September 29, 2020 at 7:01 pm #217562
It’s a 6 gallon tank I rebuilt worked fine running a motor in a barrel for about 20 minutes. 3 trips to the river later motor won’t stay running unless you pump the tank. I knew of problems with the pick up tube and check valve from the get go. I’ve soaked it in lacquer thinner, carb. spray, acetone and used air pressure from the start. Seems fine when put back in to the tank. The last 2 times I’ve taken it apart it’s been the pick up tube/check valve. Has anyone cut into this pick up tube to get to the check valve and put it back together? Am I missing something?
Kind of frustrated
GlenSeptember 30, 2020 at 5:46 am #217575
First, don’t forget that the rubber pressure valves in the MOTOR can go bad….Once the motor has run for a few minutes, can you crack open the tank cap and get a satisfying, yet scary, hiss of explosive gas fumes? (Don’t forget: The gas cap has to be screwed down tightly, for the system to build any pressure and be able to force fuel back up to the motor….) The check valve in the pick up would not be causing the problem you describe, I don’t think. It’s function is to work with the primer button. If it is stuck open, the primer button won’t pump fuel; although if you somehow were to get the engine started, it would pressurize the tank and stay running. If it is stuck closed, NO fuel will flow to the motor, either running or with the primer button.
For the record, I just recently went through the same pick up tube, check valve issue in a 4-gallon tank. I was able, with some twisting, to get the pick up assembly off of the steel tube, at least. I couldn’t get the valve itself apart, which was probably a good thing. With the tube off, at least I could get in at one side of the check valve, which is a small, wafer-type thing, not a ball. Some soaking with lacquer thinner and picking at it with a small tool, followed by blasts of compressed air, finally made it work right.
Long live American manufacturing!September 30, 2020 at 6:59 pm #217602
I didn’t check for air leaks around the glass filter on the motor last time maybe something there? The last 2 times I pulled the pick up tube out of the tank that little wafer thing would not rattle near as well when I first put it in sometimes not at all. Same thing the second time I pulled it. It’s my first pressure tank and may get a chance to look into it a little further this week.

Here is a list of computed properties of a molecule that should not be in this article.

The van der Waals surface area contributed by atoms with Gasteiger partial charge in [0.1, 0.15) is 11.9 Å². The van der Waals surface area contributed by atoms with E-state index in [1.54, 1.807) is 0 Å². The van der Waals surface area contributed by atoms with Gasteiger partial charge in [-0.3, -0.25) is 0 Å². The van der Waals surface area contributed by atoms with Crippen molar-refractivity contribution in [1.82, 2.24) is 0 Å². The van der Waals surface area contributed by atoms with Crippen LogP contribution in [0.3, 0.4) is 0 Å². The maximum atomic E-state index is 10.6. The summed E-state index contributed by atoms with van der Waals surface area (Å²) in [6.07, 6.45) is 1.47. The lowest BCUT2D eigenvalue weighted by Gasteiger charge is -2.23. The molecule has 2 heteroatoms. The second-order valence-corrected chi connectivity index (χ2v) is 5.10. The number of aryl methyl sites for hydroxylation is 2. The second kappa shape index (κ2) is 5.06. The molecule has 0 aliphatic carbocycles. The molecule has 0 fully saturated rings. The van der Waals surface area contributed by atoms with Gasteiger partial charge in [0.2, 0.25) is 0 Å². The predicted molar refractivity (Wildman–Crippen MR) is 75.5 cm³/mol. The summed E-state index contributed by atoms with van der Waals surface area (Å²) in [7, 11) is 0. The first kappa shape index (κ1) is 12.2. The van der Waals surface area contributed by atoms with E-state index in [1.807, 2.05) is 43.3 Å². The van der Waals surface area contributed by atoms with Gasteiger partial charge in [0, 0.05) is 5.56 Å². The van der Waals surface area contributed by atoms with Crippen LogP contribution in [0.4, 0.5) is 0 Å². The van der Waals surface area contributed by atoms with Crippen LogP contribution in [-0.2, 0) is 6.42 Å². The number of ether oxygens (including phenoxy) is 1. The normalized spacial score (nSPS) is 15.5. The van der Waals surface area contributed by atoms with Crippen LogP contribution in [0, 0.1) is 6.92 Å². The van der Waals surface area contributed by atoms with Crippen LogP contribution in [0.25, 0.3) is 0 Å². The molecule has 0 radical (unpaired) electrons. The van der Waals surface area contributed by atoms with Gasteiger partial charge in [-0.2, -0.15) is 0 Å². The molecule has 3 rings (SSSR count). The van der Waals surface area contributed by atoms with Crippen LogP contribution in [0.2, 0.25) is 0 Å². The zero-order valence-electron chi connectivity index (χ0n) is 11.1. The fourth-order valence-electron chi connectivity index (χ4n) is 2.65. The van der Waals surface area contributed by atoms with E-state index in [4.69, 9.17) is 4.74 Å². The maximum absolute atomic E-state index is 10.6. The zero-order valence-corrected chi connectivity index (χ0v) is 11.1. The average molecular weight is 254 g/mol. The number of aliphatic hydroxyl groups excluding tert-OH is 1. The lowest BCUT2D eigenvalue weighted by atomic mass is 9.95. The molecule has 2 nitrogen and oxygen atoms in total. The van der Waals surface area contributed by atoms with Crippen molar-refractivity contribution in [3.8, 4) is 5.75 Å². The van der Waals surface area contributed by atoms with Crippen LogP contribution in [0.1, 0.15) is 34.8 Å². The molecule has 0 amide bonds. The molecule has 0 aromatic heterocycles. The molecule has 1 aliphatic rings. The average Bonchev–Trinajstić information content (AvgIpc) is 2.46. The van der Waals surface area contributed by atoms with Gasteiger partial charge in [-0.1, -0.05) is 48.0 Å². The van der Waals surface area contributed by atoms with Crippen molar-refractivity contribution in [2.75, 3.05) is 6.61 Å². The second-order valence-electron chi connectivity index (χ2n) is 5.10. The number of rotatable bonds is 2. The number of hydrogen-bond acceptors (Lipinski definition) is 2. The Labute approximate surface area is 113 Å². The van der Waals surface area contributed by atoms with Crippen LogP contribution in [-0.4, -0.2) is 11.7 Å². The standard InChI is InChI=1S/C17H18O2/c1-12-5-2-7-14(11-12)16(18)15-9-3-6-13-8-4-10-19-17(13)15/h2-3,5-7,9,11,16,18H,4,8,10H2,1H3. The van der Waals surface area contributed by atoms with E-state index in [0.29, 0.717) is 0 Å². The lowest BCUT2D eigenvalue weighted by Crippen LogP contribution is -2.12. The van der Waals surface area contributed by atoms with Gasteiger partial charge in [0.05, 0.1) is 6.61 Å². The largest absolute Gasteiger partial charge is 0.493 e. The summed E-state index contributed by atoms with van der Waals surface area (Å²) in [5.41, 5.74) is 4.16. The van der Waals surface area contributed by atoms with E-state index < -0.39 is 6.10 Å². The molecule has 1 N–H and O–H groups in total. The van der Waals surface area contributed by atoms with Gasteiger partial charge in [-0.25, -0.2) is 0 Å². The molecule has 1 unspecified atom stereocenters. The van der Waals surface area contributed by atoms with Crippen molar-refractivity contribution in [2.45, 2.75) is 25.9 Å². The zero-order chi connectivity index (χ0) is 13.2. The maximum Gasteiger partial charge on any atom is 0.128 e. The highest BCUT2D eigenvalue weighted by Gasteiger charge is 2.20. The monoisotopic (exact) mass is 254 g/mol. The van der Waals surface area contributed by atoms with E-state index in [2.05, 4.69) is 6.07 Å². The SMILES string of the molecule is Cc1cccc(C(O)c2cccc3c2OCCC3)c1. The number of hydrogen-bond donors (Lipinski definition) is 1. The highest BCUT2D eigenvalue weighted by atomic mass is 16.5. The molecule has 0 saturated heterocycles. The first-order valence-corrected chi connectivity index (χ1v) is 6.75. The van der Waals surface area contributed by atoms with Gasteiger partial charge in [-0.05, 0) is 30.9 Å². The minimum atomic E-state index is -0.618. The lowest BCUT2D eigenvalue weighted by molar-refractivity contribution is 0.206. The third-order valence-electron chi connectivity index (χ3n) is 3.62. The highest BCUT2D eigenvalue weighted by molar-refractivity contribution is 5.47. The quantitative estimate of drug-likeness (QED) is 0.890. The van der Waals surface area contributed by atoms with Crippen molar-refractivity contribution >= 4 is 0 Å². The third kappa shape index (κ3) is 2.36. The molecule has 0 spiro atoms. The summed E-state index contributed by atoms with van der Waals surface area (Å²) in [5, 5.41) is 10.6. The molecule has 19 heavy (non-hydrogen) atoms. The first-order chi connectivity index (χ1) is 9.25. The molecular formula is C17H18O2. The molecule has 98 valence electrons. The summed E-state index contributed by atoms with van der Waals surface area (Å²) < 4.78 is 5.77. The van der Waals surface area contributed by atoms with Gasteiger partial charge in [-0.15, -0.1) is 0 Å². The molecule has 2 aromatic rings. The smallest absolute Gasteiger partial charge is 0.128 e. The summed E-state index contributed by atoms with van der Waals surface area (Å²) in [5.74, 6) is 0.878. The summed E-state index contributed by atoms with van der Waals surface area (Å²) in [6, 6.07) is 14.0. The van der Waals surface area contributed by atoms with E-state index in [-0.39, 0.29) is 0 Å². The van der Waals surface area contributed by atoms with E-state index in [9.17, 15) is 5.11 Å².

Topics: 48September 30, 2020 at 7:51 pm #217605
The glass bowl gasket got nothing to do with it. That is on the pressure side of the system, and the worst it can do is drip gas.
As bill said, if the pickup tube was stuck, it wouldn’t get gas to the motor, not even by pumping the primer button.
Can we assume the sintered filter in the glass bowl is not partially clogged, not allowing sufficient gas to pass through under normal pressure, but increasing the pressure by pumping the button thereby “fixes” it?October 1, 2020 at 5:22 am #217611
Obviously, you have to be CAREFUL doing this; but the best way I know to check that valve (pardon the pun) is to take the tube off the main assembly, put it in your mouth and blow, then suck, on it. OKAY, NO GAS IN IT!!!!! I KNOW!!! Let’s not be stupid here. You shouldn’t be able to blow through it; but you should be able to suck through it. I still think your original posted problem doesn’t have anything to do with this check valve, though…
Long live American manufacturing!October 6, 2020 at 4:16 pm #217962
Well I finally got back to it. I removed the fuel fitting on the motor and couldn’t even blow through the air tube part of it. The new hose to it had debris in it as well. It’s a ’58 Johnson 18hp in good shape and have no ideal how long it had been sitting till I got it running a couple of weeks ago. I guess that fuel fitting is something I need to tend to every now and again until all the debris works out of there. Thanks for the help guys it sure beats rebuilding pressure tank pick up tubes Ha!
US Member - 2 Years
Topics: 40October 6, 2020 at 10:04 pm #217998
Obviously, you have to be CAREFUL doing this; but the best way I know to check that valve (pardon the pun) is to take the tube off the main assembly, put it in your mouth and blow, then suck, on it. OKAY, NO GAS IN IT!!!!! I KNOW!!!
Whatever you do don’t put a sparkplug in your ear! Kapluie!!
daleOctober 7, 2020 at 5:53 am #218012
Today, there is a general tendency to overstate the seemingly obvious, in terms of safety. Did you ever look at a bottle of Tylenol or a can of spray paint? I just figured that if I DIDN’T say, or at least imply, ‘don’t suck gas into your mouth,’ somebody was going to call me on it.
Long live American manufacturing!
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